Numbers Don't Bear Out Corbyn's Claims on 'Soaring Inequality'

Jeremy Corbyn speaks in belfast

Has Britain’s Jeremy Corbyn become king of the political fibbers? Maybe so.

The ultra-leftist leader of the country’s Labour Party won’t let up from pushing the idea that the divide between those on high incomes and the rest of the population is only getting worse.

The problem is that the pontificating politician hasn’t checked the facts. Worse still, he fails to mention how much better off even the poorest have become these past few decades.

Consider the following statement made by Corbyn earlier in May in the Scottish city of Glasgow.

“Don’t listen to anyone who says we can’t build things in Britain and that a casino economy, which produces little but soaring inequality and insecurity, is our only future,” he said. My emphasis.

Unfortunately, the facts don’t back up his claims.

Economists have a special measure of income inequality called the Gini Index, which produces figures ranging from zero to one. When the index is zero there is complete equality – everyone has the same income. At the other extreme, there is complete inequality with one person taking all the income and everyone else has nothing. Neither extreme occurs in the real world. But what we can say is that a lower score means less inequality, versus a higher score.

The Gini Index for the UK was 33.2 in 2015, down from 36 in 2004, according to data from the World Bank, an international organization that says it "promotes shared prosperity.” The numbers indicate that income inequality in Britain has fallen over the period, not risen as Corbyn claims.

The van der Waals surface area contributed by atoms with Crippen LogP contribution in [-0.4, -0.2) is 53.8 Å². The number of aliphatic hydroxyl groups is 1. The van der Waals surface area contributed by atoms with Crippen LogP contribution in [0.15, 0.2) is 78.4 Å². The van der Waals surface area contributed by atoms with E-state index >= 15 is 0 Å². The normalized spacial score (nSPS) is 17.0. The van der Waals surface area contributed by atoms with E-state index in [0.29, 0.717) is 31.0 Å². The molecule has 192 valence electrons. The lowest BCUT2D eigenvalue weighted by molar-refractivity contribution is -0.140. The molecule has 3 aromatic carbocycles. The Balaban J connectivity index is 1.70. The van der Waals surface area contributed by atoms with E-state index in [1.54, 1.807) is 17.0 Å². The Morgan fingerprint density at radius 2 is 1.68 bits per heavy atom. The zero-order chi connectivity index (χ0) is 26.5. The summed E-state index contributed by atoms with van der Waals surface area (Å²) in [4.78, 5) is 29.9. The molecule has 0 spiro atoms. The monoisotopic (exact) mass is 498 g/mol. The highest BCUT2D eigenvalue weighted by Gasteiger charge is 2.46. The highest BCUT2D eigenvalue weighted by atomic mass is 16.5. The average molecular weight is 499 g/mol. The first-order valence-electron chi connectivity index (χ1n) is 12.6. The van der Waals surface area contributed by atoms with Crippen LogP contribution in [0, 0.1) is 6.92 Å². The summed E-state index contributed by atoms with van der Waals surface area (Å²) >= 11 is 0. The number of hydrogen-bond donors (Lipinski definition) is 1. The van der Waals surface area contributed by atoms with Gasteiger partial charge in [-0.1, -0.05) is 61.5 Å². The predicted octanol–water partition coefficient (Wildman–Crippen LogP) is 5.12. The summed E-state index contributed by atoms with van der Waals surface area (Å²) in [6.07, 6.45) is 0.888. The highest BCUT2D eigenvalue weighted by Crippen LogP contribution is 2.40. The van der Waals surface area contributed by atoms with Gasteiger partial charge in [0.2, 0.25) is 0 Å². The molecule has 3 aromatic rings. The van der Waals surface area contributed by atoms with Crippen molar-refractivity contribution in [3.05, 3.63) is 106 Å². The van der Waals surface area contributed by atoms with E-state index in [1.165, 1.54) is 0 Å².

If you go back a few years further to the late 1990s, then the Gini Index was even higher at around 38, according to data from financial data firm That period also coincided with a Labour government in the UK.

So quite ironically, it was the right-of-center Conservative Party that has seen UK income inequality decrease, not increase, versus how it was under the left-of-center Labour Party in the late 1990s. Labour has lurched left under Corbyn.

It is true that income inequality has risen somewhat from where it was in the 1970s. However, it's worth noting that the 1970s was a period when runaway inflation hit the economy, and socialist tax policies meant personal income tax rates were more than 80 percent. Eventually, the country even needed to get a bailout from the International Monetary Fund in 1976. In short, it was a period that was an economic malaise, which did few, including the poor, any favors.

What Corbyn fails to mention is that all groups of people in Britain are far better off than they were in 1979, according to a recent study that you can read here.

The analysis shows that the “disposable income” of the poorest tenth of the population grew by 65 percent in the 31-year period through 2010. That figure is calculated using real, inflation-adjusted money. Disposable income removes income taxes but adds back in so-called transfer payments such as welfare. It’s what you take home after the government has had its tax bite.

While the poorest did well, all other groups did even better than that, with those in the top group almost doubling their inflation-adjusted income. All other groups saw income gains over the period of somewhere in between those two levels of 65 percent and 99 percent.

So, what? Just because some groups did better than others doesn’t mean that any group was worse off over the period. All groups had more after-tax income in terms of the spending power of their after-tax money.

If everybody is getting richer, that’s something of which the country should be proud. Complaining about the distribution stinks of that most unattractive emotion: Envy.